Jewish holidays

Candles are lit on the eve of the Jewish Sabbath ("Shabbat") and on Jewish holidays.

Jewish holidays, also known as Jewish festivals or Yamim Tovim (ימים טובים, "Good Days", or singular יום טוב Yom Tov, in transliterated Hebrew [English: v/]),[1] are holidays observed in Judaism and by Jews[Note 1] throughout the Hebrew calendar. They include religious, cultural and national elements, derived from three sources: biblical mitzvot ("commandments"); rabbinic mandates; Jewish history and the history of the State of Israel.

Jewish holidays occur on the same dates every year in the Hebrew calendar, but the dates vary in the Gregorian. This is because the Hebrew calendar is a lunisolar calendar (based on the cycles of both the sun and moon), whereas the Gregorian is a solar calendar.

General concepts

Groupings

Certain terms are used very commonly for groups of holidays.

Terminology used to describe holidays

Certain terminology is used in referring to different categories of holidays, depending on their source and their nature:

Shabbat (שבת) (Ashkenazi pron. from Yiddish shabbos), or Sabbath, is referred to by that name exclusively. Similarly, Rosh Chodesh (ראש חודש) is referred to by that name exclusively.

  • Yom tov (יום טוב) (Ashkenazi pron. from Yid. yontif) (lit., "good day"): See "Groupings" above.
  • Moed (מועד) ("festive season"), plural moadim (מועדים), refers to any of the Three Pilgrimage Festivals of Passover, Shavuot and Sukkot. When used in comparison to Yom Tov, it refers to Chol HaMoed, the intermediate days of Passover and Sukkot.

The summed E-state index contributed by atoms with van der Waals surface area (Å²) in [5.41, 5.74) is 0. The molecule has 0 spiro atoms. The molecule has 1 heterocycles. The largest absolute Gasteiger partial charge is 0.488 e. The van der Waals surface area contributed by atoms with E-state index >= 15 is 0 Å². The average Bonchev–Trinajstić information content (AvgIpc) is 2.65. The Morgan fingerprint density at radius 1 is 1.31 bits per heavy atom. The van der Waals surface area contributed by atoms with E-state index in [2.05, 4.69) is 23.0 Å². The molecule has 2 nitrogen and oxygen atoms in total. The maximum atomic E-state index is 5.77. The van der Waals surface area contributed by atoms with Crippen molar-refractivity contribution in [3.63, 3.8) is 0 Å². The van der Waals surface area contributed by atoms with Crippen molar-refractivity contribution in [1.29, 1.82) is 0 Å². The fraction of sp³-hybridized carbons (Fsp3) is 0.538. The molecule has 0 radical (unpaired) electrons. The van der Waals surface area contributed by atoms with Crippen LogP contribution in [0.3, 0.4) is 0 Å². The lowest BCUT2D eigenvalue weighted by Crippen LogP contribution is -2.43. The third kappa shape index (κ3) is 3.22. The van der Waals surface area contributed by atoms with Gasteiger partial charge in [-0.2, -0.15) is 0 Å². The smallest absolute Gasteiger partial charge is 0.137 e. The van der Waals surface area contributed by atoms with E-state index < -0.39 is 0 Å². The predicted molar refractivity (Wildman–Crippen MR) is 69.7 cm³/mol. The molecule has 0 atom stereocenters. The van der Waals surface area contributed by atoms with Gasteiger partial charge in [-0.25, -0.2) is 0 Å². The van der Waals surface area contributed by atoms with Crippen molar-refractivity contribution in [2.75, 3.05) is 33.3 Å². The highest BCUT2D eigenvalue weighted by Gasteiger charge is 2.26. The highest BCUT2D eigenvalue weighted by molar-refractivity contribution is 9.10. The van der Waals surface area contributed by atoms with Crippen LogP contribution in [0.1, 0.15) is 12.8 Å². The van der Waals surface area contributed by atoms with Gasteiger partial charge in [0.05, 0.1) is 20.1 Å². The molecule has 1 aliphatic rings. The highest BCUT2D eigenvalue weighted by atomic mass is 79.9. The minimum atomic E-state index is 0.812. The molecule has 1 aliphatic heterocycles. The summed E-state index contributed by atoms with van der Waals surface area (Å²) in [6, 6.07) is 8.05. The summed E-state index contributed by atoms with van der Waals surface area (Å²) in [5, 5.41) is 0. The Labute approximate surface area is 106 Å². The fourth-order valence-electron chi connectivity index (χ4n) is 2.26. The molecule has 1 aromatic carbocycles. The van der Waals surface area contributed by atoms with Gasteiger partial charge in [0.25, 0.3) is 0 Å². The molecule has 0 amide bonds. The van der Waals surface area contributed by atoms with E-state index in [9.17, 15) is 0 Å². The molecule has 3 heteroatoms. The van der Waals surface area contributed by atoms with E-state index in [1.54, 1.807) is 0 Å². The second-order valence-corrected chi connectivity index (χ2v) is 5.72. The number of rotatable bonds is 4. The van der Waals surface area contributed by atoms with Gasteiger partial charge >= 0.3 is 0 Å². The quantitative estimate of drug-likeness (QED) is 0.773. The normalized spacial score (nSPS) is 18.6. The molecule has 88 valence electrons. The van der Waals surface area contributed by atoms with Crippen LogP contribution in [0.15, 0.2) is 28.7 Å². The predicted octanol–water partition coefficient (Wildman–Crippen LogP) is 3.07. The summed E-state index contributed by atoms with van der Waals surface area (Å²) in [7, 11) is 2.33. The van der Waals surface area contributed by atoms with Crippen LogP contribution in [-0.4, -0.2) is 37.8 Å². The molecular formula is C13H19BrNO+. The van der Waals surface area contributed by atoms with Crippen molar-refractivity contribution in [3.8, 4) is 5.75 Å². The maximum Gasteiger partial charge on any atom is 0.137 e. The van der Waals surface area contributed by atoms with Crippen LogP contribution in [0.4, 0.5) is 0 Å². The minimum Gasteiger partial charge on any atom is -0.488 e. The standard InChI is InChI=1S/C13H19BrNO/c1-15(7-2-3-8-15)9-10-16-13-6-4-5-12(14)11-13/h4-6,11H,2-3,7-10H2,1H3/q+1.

• Ḥag or chag (חג) ("festival"), plural chagim (חגים), can be used whenever yom tov or moed is. It is also used to describe Hanukkah and Purim, as well as Yom Ha'atzmaut (Israeli Independence Day) and Yom Yerushalayim (Jerusalem Day).
  • Ta'anit (תענית), or, less commonly, tzom (צום), refers to a fast. These terms are generally used to describe the rabbinic fasts, although tzom is used liturgically to refer to Yom Kippur as well.[3]

"Work" on Sabbath and biblical holidays

The most notable common feature of Shabbat and the biblical festivals is the requirement to refrain from melacha on these days.[Note 2] Melacha is most commonly translated as "work"; perhaps a better translation is "creative-constructive work". Strictly speaking, Melacha is defined in Jewish law (halacha) by 39 categories of labor that were used in constructing the Tabernacle while the Jews wandered in the desert. As understood traditionally and in Orthodox Judaism: